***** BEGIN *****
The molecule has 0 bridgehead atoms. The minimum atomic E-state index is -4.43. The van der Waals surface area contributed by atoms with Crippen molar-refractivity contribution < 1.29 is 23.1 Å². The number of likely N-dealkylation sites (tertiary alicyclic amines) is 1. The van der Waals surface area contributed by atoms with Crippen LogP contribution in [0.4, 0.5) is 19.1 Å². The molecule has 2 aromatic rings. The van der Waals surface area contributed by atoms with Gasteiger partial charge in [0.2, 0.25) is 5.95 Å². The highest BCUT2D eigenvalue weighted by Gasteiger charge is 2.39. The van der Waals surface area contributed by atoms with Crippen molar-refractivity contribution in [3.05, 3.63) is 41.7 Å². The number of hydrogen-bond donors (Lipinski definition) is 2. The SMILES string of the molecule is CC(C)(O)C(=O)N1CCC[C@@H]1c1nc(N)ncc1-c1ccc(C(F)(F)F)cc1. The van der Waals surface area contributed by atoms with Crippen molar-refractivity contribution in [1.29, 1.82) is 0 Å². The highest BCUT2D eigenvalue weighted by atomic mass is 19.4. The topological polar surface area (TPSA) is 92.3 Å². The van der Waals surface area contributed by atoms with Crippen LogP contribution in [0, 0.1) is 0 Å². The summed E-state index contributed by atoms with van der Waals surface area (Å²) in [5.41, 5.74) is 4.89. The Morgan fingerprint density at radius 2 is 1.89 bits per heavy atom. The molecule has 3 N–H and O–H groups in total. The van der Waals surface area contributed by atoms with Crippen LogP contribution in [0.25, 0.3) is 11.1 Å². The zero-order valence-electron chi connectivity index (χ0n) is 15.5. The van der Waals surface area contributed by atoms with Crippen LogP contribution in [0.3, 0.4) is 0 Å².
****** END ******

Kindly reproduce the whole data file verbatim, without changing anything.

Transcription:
The molecule has 0 bridgehead atoms. The minimum atomic E-state index is -4.43. The van der Waals surface area contributed by atoms with Crippen molar-refractivity contribution < 1.29 is 23.1 Å². The number of likely N-dealkylation sites (tertiary alicyclic amines) is 1. The van der Waals surface area contributed by atoms with Crippen LogP contribution in [0.4, 0.5) is 19.1 Å². The molecule has 2 aromatic rings. The van der Waals surface area contributed by atoms with Gasteiger partial charge in [0.2, 0.25) is 5.95 Å². The highest BCUT2D eigenvalue weighted by Gasteiger charge is 2.39. The van der Waals surface area contributed by atoms with Crippen molar-refractivity contribution in [3.05, 3.63) is 41.7 Å². The number of hydrogen-bond donors (Lipinski definition) is 2. The SMILES string of the molecule is CC(C)(O)C(=O)N1CCC[C@@H]1c1nc(N)ncc1-c1ccc(C(F)(F)F)cc1. The van der Waals surface area contributed by atoms with Crippen molar-refractivity contribution in [1.29, 1.82) is 0 Å². The highest BCUT2D eigenvalue weighted by atomic mass is 19.4. The topological polar surface area (TPSA) is 92.3 Å². The van der Waals surface area contributed by atoms with Crippen LogP contribution in [0, 0.1) is 0 Å². The summed E-state index contributed by atoms with van der Waals surface area (Å²) in [5.41, 5.74) is 4.89. The Morgan fingerprint density at radius 2 is 1.89 bits per heavy atom. The molecule has 3 N–H and O–H groups in total. The van der Waals surface area contributed by atoms with Crippen LogP contribution in [0.25, 0.3) is 11.1 Å². The zero-order valence-electron chi connectivity index (χ0n) is 15.5. The van der Waals surface area contributed by atoms with Crippen LogP contribution in [0.3, 0.4) is 0 Å².